This summer, Steve Rendine watched boards of pressure-treated decking in his Smithfield lumber yard disappear like the most recognizable symbol of COVID-19 scarcity.
“It’s similar to what happened with toilet paper, except the process to make toilet paper is much easier than lumber,” Rendine, the general manager at Douglas Lumber, said. “There’s panic buying. Stuff gets snapped up at prices that, realistically, three months from now will be astronomically expensive.”
Like the toilet paper shortage that perplexed Americans in the first two months of the COVID-19 pandemic, the more recent lumber shortage caught many by surprise and has been difficult to remedy.
On Friday, lumber futures hit yet another record high, more than double the price at the start of the year, but locally many people would be willing to pay more if they could find product to buy.
“What we are seeing is historic in a number of ways, from pricing to availability,” Rendine said.
Builders like Tim Stasiunas, of Stasiunas Construction in Charlestown, Rhode Island, are sending trucks out of state in search of building materials, understanding that he’ll be paying more than usual for what they find.
“For me, it is causing a lot of headaches,” Stasiunas said Friday. “We have an exposure of thousands of dollars of loss per house we are building, because we are locked into contracts signed six and seven months ago.”
So what happened to all the wood?
Rendine calls it a “perfect storm” of problems that started with President Donald Trump’s 20% tariff on Canadian softwood lumber, which raised prices on a source New England relied on.
Then when COVID-19 landed on American shores, mills and building materials producers — like counterparts in many industries — ratcheted operations down as the economy went into hibernation.
But unlike in other markets, Americans never pulled back on real estate or home improvement spending. In fact, being stuck at home encouraged many people to redirect resources they used to spend on restaurant meals and travel into improving their living space.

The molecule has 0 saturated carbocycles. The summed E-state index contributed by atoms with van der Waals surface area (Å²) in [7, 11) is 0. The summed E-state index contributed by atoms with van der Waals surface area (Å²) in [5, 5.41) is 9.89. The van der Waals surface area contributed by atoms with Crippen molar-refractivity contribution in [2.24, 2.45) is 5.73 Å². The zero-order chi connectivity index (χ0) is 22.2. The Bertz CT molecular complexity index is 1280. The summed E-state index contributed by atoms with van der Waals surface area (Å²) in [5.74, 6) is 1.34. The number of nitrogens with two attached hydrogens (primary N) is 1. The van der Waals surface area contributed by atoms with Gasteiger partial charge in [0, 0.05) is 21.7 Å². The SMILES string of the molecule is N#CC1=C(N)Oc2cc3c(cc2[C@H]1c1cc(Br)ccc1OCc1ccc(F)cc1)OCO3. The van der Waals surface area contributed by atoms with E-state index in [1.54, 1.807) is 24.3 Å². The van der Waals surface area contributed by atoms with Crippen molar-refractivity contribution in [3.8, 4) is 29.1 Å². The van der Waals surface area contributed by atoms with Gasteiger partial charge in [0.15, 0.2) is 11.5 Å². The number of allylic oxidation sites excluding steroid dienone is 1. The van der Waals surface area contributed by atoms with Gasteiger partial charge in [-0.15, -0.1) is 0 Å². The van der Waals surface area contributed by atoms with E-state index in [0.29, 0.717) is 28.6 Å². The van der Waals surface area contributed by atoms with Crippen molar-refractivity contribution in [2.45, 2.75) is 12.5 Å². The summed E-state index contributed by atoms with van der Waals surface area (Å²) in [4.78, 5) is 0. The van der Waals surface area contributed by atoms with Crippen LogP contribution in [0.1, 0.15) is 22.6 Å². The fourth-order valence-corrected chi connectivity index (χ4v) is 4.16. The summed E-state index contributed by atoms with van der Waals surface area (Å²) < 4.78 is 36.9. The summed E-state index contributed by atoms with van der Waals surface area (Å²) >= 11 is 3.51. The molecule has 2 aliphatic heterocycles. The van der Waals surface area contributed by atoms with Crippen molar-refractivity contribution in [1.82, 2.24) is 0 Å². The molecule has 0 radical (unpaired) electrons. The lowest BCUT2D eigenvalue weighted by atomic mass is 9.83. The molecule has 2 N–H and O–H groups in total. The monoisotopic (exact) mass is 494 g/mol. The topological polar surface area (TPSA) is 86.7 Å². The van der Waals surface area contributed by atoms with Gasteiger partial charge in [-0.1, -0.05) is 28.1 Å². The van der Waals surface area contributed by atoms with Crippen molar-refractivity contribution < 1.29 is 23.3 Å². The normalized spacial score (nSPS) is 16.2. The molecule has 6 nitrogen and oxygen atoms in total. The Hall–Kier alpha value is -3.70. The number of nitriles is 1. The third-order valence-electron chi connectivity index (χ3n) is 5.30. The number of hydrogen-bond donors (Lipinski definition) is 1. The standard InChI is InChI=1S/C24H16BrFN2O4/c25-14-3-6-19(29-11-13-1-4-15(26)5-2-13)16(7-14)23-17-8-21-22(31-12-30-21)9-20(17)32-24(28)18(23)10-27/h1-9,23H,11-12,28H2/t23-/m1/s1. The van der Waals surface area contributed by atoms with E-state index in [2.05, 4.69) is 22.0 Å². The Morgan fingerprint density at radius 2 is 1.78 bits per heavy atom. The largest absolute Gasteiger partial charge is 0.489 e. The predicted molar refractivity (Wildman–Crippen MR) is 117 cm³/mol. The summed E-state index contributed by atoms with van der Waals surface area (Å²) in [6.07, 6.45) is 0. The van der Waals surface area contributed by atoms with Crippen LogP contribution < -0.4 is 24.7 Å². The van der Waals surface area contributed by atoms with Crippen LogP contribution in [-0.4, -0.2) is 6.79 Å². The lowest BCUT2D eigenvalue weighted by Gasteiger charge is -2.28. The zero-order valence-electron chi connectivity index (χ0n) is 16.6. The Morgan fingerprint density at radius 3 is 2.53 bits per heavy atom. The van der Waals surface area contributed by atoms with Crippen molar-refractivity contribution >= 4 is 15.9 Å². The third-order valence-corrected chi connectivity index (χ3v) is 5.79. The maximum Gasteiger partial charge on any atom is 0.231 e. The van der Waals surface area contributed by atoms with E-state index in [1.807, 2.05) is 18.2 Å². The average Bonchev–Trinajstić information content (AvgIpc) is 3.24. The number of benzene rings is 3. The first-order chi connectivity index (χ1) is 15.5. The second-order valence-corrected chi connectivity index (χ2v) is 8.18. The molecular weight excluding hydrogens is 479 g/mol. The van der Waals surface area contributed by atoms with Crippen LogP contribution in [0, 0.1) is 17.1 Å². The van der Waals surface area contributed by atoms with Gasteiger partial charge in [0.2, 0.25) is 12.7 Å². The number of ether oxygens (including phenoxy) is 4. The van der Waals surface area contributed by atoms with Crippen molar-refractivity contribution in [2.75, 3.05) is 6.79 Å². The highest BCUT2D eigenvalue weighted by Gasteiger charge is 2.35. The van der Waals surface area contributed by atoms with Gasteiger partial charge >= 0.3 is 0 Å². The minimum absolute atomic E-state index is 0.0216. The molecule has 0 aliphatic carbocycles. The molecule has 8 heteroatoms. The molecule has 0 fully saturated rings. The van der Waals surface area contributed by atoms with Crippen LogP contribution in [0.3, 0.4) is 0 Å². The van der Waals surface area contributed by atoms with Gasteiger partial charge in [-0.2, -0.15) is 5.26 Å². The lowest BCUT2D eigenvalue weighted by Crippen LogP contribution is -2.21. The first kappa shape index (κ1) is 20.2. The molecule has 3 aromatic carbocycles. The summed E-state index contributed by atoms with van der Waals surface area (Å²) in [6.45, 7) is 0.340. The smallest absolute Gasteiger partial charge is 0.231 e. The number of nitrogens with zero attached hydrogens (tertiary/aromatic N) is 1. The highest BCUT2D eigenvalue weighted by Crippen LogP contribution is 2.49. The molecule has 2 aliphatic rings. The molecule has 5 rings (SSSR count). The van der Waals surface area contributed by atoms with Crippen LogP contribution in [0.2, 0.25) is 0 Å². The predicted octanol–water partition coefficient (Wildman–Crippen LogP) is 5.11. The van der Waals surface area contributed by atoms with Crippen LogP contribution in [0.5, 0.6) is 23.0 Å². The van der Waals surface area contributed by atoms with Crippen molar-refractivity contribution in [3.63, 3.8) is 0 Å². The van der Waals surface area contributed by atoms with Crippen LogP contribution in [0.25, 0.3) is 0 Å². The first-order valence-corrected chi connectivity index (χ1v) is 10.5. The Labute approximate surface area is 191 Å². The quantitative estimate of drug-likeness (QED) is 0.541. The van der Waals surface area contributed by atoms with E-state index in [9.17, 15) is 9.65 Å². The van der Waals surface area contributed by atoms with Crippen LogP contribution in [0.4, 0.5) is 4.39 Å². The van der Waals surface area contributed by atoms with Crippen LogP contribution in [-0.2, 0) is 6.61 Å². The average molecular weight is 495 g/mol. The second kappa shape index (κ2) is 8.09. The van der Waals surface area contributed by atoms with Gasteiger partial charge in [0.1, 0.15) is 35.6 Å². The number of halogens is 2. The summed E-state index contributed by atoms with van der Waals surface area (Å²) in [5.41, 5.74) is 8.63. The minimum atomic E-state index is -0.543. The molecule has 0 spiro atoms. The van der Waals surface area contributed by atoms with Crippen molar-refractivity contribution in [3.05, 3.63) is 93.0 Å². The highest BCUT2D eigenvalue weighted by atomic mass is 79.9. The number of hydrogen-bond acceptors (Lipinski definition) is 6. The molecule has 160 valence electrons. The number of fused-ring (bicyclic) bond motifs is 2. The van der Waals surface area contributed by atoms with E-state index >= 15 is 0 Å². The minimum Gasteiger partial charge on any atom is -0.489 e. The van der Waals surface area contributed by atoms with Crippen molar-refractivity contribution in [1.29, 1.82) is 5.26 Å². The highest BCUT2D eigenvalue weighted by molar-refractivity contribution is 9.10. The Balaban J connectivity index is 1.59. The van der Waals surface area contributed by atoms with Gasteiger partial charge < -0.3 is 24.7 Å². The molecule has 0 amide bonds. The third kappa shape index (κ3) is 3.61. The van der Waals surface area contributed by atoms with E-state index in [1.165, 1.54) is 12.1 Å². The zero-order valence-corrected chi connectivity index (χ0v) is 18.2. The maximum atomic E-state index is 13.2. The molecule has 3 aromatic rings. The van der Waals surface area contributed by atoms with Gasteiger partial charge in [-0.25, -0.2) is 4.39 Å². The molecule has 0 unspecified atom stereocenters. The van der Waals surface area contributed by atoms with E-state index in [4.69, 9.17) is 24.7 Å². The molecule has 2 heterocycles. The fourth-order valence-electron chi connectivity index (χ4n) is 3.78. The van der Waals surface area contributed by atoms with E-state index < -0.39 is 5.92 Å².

Ramping up production at sawmills and factories was much harder than slowing it down. Some workers got COVID. Others were forced to quarantine, and measures to prevent the spread of the virus slowed output.
As with toilet paper, once shortages began, hoarders gobbled up whatever was left. And because wood is a commodity, speculators swooped in, sensing a market opportunity.
The first thing to start drying up was pressure-treated lumber, used on outdoor structures like decks, and other wood products that involve manufacturing, Rendine said. The price of pressure-treated lumber went up 250% at one point, he said, and plywood went up by 130%.
Once boards and wood became scarce, it had a knock-on effect on other building materials, such as engineered panels, windows and doors. And contractors unable to find pressure-treated boards snapped up composite decking.
What should contractors or homeowners with a big DIY project on tap do?
“If you can wait, wait,” Rendine said. “At some point this year, there is going to be a market correction, and it will go down faster than it went up. That may not happen until there’s a vaccine. I would advise anyone, unless they have to build now, not to build right now.”
Although having inventory fly off the shelves as soon as it comes in, even at higher prices, is generally a good thing for business, Rendine said he fears the long-term impact if the shortage continues and projects are canceled.
John Marcantonio, executive director of the Rhode Island Builders Association, said the strong residential real estate market is helping the economy bounce back, and he worries the lumber shortage could slow the recovery.
“Demand for residential construction is higher than it has been in years,” he said. “With the concern about nursing homes, people are keeping grandma home and doing the multi-generational thing, so they build [accessory dwelling units.] And people are working from home instead of the office, and I think some part of that is going to be permanent.”
Stasiunas says the jump in lumber prices is unlikely to damage the high end of the market, where a $20,000 to $30,000 increase in materials won’t derail a $1-million custom home.
But the “middle” range of the market — $400,000 to $600,000 houses built without a specific buyer — might not be as desirable. And the subsidized affordable market could really slow down if this continues, Stasiunas said.
“I think we are in this for a while,” he said.
On Twitter: PatrickAnderso_
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